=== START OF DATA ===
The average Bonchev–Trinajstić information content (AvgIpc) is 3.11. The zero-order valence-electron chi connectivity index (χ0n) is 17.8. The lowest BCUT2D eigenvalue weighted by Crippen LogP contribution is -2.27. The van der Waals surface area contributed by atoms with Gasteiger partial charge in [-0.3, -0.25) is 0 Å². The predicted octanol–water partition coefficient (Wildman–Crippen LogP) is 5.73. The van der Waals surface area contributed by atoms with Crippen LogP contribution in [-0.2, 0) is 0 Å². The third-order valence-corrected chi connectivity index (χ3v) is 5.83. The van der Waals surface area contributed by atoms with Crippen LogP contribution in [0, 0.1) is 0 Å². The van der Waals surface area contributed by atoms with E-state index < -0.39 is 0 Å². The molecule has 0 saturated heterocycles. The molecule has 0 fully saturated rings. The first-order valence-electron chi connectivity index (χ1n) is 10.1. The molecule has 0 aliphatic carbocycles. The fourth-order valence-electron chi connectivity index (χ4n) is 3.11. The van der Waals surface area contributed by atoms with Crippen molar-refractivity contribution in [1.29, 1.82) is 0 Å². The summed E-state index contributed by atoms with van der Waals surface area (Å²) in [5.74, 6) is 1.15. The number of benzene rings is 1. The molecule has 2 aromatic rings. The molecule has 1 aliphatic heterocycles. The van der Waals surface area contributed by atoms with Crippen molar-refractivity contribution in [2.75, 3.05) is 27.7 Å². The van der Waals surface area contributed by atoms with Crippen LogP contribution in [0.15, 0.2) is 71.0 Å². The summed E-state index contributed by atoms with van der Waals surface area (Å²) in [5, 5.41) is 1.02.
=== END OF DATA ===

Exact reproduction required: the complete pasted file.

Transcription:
The average Bonchev–Trinajstić information content (AvgIpc) is 3.11. The zero-order valence-electron chi connectivity index (χ0n) is 17.8. The lowest BCUT2D eigenvalue weighted by Crippen LogP contribution is -2.27. The van der Waals surface area contributed by atoms with Gasteiger partial charge in [-0.3, -0.25) is 0 Å². The predicted octanol–water partition coefficient (Wildman–Crippen LogP) is 5.73. The van der Waals surface area contributed by atoms with Crippen LogP contribution in [-0.2, 0) is 0 Å². The third-order valence-corrected chi connectivity index (χ3v) is 5.83. The van der Waals surface area contributed by atoms with Crippen LogP contribution in [0, 0.1) is 0 Å². The van der Waals surface area contributed by atoms with E-state index < -0.39 is 0 Å². The molecule has 0 saturated heterocycles. The molecule has 0 fully saturated rings. The first-order valence-electron chi connectivity index (χ1n) is 10.1. The molecule has 0 aliphatic carbocycles. The fourth-order valence-electron chi connectivity index (χ4n) is 3.11. The van der Waals surface area contributed by atoms with Crippen molar-refractivity contribution in [1.29, 1.82) is 0 Å². The summed E-state index contributed by atoms with van der Waals surface area (Å²) in [5.74, 6) is 1.15. The number of benzene rings is 1. The molecule has 2 aromatic rings. The molecule has 1 aliphatic heterocycles. The van der Waals surface area contributed by atoms with Crippen molar-refractivity contribution in [2.75, 3.05) is 27.7 Å². The van der Waals surface area contributed by atoms with Crippen LogP contribution in [0.15, 0.2) is 71.0 Å². The summed E-state index contributed by atoms with van der Waals surface area (Å²) in [5, 5.41) is 1.02.